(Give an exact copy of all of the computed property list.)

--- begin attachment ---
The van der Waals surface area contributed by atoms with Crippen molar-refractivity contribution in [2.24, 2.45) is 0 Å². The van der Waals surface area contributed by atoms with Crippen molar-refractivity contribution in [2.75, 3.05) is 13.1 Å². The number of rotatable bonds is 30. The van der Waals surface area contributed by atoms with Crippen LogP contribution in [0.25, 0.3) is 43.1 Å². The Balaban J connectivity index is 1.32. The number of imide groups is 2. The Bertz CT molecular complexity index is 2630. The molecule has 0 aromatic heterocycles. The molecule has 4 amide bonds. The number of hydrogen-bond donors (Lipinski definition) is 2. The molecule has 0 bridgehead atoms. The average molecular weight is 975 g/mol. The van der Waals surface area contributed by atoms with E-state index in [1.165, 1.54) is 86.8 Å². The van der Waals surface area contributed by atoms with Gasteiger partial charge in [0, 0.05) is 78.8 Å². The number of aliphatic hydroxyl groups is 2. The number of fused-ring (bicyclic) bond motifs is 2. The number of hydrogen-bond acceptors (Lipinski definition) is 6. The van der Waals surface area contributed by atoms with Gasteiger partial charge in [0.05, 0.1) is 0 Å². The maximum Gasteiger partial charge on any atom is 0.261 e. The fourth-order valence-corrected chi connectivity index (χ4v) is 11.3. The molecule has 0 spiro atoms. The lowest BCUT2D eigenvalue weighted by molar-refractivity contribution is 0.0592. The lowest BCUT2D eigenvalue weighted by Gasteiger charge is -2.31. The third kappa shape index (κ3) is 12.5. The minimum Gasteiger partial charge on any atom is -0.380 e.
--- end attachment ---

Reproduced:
The van der Waals surface area contributed by atoms with Crippen molar-refractivity contribution in [2.24, 2.45) is 0 Å². The van der Waals surface area contributed by atoms with Crippen molar-refractivity contribution in [2.75, 3.05) is 13.1 Å². The number of rotatable bonds is 30. The van der Waals surface area contributed by atoms with Crippen LogP contribution in [0.25, 0.3) is 43.1 Å². The Balaban J connectivity index is 1.32. The number of imide groups is 2. The Bertz CT molecular complexity index is 2630. The molecule has 0 aromatic heterocycles. The molecule has 4 amide bonds. The number of hydrogen-bond donors (Lipinski definition) is 2. The molecule has 0 bridgehead atoms. The average molecular weight is 975 g/mol. The van der Waals surface area contributed by atoms with E-state index in [1.165, 1.54) is 86.8 Å². The van der Waals surface area contributed by atoms with Gasteiger partial charge in [0, 0.05) is 78.8 Å². The number of aliphatic hydroxyl groups is 2. The number of fused-ring (bicyclic) bond motifs is 2. The number of hydrogen-bond acceptors (Lipinski definition) is 6. The van der Waals surface area contributed by atoms with Gasteiger partial charge in [0.05, 0.1) is 0 Å². The maximum Gasteiger partial charge on any atom is 0.261 e. The fourth-order valence-corrected chi connectivity index (χ4v) is 11.3. The molecule has 0 spiro atoms. The lowest BCUT2D eigenvalue weighted by molar-refractivity contribution is 0.0592. The lowest BCUT2D eigenvalue weighted by Gasteiger charge is -2.31. The third kappa shape index (κ3) is 12.5. The minimum Gasteiger partial charge on any atom is -0.380 e.